Facts About Eye Cancer Everyone Should Know
The eye is comprised of three major structures, and cancer can form in each of them. The globe or eyeball is the main portion of the eye, and it’s also the most delicate. The orbit is all of the tissues around the eyeball and the connecting nerves, and the adnexal structures include the tear glands and eyelids.
Types of Eye Cancer
Cancer of the eye that impacts the eyeball is known as intraocular cancer, though there are a few variations. Primary intraocular eye cancer actually starts in the eye, while secondary intraocular cancers start elsewhere in the body and then spread to the eye. They may either be a lymphoma, which originates in the immune system, or melanomas that come from the cells in the body that make pigment. These cancers may also start in different parts of the eyeball, resulting in ocular cancer or retinal cancer.
Eye cancer symptoms in the orbital or adnexal structures are very different from intraocular cancer in their diagnosis and treatment and are usually the same as cancers found elsewhere on the body, such as skin or muscle cancers.
One type of eye cancer known as retinoblastoma is a heritable disease. It presents as malignant cells in the retina and is most prevalent in children.
What is the Most Common Type of Eye Cancer?
The most common type of cancer in the eye is secondary intraocular cancer, which has started somewhere else in the body and eventually moved to the eye. Primary intraocular cancer is not as common, with less than 3,000 new diagnoses annually. These are generally melanomas, as lymphocytic cancer of the eye is extremely rare.
Of all of the intraocular cancers, choroidal melanoma is the most common. The choroid sits behind the eyeball, and its purpose is to keep the retina and front of the eye nourished with blood. Five-year survival rates for this type of cancer are anywhere between 50 and 85 percent, depending on the extent of the disease.
Will the Cancer Spread?
It’s possible that the cancer in the eye will spread to other parts of the body, which makes it extremely important to get a diagnosis and treatment as soon as the first signs of eye cancer appear. When it’s caught early, doctors are usually able to remove all of the cancer to prevent this from occurring.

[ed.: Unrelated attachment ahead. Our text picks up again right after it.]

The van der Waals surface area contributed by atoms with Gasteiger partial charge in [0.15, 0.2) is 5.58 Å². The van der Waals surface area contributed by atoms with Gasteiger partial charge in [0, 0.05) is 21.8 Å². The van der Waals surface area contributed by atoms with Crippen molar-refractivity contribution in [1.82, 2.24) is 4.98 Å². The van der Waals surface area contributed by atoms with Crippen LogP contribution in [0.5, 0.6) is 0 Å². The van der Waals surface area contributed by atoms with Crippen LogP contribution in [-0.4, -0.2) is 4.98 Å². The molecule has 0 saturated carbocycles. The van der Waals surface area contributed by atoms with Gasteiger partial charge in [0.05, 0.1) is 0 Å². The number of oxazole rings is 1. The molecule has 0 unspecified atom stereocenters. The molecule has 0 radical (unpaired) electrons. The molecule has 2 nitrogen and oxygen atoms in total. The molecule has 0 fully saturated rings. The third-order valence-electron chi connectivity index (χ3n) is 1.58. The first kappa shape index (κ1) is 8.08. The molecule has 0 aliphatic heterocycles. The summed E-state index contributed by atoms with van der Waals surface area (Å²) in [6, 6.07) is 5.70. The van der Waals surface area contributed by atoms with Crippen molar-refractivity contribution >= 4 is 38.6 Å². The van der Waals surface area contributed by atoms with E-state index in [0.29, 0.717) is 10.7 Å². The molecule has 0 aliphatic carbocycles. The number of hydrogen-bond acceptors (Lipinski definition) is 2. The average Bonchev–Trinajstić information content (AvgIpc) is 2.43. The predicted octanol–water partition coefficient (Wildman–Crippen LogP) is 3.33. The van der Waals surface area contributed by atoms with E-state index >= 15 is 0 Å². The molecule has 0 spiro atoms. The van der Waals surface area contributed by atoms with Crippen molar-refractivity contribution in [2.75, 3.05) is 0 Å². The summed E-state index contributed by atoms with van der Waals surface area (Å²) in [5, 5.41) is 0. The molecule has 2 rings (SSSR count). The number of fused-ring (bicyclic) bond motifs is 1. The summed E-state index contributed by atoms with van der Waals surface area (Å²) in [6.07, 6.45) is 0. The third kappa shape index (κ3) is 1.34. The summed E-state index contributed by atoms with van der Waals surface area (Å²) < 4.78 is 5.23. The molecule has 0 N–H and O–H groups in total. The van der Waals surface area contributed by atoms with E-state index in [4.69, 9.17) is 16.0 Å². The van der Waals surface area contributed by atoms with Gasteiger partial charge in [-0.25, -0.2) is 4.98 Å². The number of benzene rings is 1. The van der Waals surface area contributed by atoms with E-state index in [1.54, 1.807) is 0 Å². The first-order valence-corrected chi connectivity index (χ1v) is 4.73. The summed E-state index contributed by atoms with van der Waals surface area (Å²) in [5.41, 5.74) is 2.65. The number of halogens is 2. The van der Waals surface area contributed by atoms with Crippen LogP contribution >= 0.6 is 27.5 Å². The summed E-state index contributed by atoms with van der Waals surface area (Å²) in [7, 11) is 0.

How is Eye Cancer Treated?
Treatment for eye cancer depends on whether it presents as a localized tumor or something more advanced and widespread. For localized tumors, doctors may opt for simple surgery or laser therapy, and they may use freezing techniques or heat therapy. Widespread cancers may require more advanced surgery, radiation or chemotherapy. Many will require all of these over a period of time.
What Are the Signs of Eye Cancer
Ocular cancer of the orbital or adnexal structures may begin as an ulcer or lump on the outside of the eyelid, and they
usually don’t heal over time. The appearance of the eyelid may change, in particular, the skin of the eyelid, and it may thicken or swell. Some people experience frequent or chronic infections of the eyelid once they have the cancer.
Intraocular cancer presents with very different symptoms, which are often more serious or severe. For instance, a person may experience bulging in one eye as a result of a tumor, or there may be a dark patch in or around the eye that continues to grow.
Many patients experience blurred vision or even total or partial loss of vision in the affected eye. Early symptoms include seeing squiggly lines, moving shadows or flashes of light. These are usually experienced in the early stages before there are any perceptible symptoms, and these are an indicator that it’s time to see a doctor as soon as possible.
Who is at Risk for Eye Cancer?
Age and gender tend to affect whether a person develops eye cancer. Men have a greater risk of developing eye cancer than women do, but either gender may develop it. Those who are over the age of 50, especially Caucasians, are at a greater risk of developing cancer of the eye. Eye color also plays a role. People who have blue, green or gray eyes are more likely to develop it than people with brown eyes.
Like skin cancer, people with family members who have moles are at risk for cancers of the orbital or adnexal structures. People who are in the sun a lot or use tanning beds are more at risk for cancer on the eyelids.